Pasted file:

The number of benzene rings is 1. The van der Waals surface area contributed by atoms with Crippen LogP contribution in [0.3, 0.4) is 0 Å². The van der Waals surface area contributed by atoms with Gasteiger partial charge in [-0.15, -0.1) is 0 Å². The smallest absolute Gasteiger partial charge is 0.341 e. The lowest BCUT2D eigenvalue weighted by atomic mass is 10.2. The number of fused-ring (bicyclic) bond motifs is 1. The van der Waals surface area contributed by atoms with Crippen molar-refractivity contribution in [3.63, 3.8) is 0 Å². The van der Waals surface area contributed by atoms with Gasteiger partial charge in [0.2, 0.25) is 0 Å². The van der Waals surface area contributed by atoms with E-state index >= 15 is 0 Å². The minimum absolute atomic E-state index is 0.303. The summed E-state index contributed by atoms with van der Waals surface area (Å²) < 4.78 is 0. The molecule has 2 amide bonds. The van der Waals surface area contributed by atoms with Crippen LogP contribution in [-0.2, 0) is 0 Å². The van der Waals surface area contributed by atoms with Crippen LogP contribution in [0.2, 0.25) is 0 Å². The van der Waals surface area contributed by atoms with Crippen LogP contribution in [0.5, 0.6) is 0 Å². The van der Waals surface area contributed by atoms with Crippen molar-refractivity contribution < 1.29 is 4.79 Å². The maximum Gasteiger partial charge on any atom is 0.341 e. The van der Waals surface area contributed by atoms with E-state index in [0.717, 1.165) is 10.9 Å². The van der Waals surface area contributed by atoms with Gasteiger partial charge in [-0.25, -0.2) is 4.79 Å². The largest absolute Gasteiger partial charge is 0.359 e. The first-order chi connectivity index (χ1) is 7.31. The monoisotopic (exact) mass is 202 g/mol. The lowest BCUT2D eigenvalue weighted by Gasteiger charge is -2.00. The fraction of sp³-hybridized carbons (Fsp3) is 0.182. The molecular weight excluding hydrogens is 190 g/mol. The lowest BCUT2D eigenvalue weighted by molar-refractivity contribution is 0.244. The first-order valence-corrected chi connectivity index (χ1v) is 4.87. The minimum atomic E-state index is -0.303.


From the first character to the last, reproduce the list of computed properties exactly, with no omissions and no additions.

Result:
The number of benzene rings is 1. The van der Waals surface area contributed by atoms with Crippen LogP contribution in [0.3, 0.4) is 0 Å². The van der Waals surface area contributed by atoms with Gasteiger partial charge in [-0.15, -0.1) is 0 Å². The smallest absolute Gasteiger partial charge is 0.341 e. The lowest BCUT2D eigenvalue weighted by atomic mass is 10.2. The number of fused-ring (bicyclic) bond motifs is 1. The van der Waals surface area contributed by atoms with Crippen molar-refractivity contribution in [3.63, 3.8) is 0 Å². The van der Waals surface area contributed by atoms with Gasteiger partial charge in [0.2, 0.25) is 0 Å². The van der Waals surface area contributed by atoms with E-state index >= 15 is 0 Å². The minimum absolute atomic E-state index is 0.303. The summed E-state index contributed by atoms with van der Waals surface area (Å²) < 4.78 is 0. The molecule has 2 amide bonds. The van der Waals surface area contributed by atoms with Crippen LogP contribution in [-0.2, 0) is 0 Å². The van der Waals surface area contributed by atoms with Crippen LogP contribution in [0.2, 0.25) is 0 Å². The van der Waals surface area contributed by atoms with Crippen LogP contribution in [0.5, 0.6) is 0 Å². The van der Waals surface area contributed by atoms with Crippen molar-refractivity contribution < 1.29 is 4.79 Å². The maximum Gasteiger partial charge on any atom is 0.341 e. The van der Waals surface area contributed by atoms with E-state index in [0.717, 1.165) is 10.9 Å². The van der Waals surface area contributed by atoms with Gasteiger partial charge in [-0.25, -0.2) is 4.79 Å². The largest absolute Gasteiger partial charge is 0.359 e. The first-order chi connectivity index (χ1) is 7.31. The monoisotopic (exact) mass is 202 g/mol. The lowest BCUT2D eigenvalue weighted by Gasteiger charge is -2.00. The fraction of sp³-hybridized carbons (Fsp3) is 0.182. The molecular weight excluding hydrogens is 190 g/mol. The lowest BCUT2D eigenvalue weighted by molar-refractivity contribution is 0.244. The first-order valence-corrected chi connectivity index (χ1v) is 4.87. The minimum atomic E-state index is -0.303.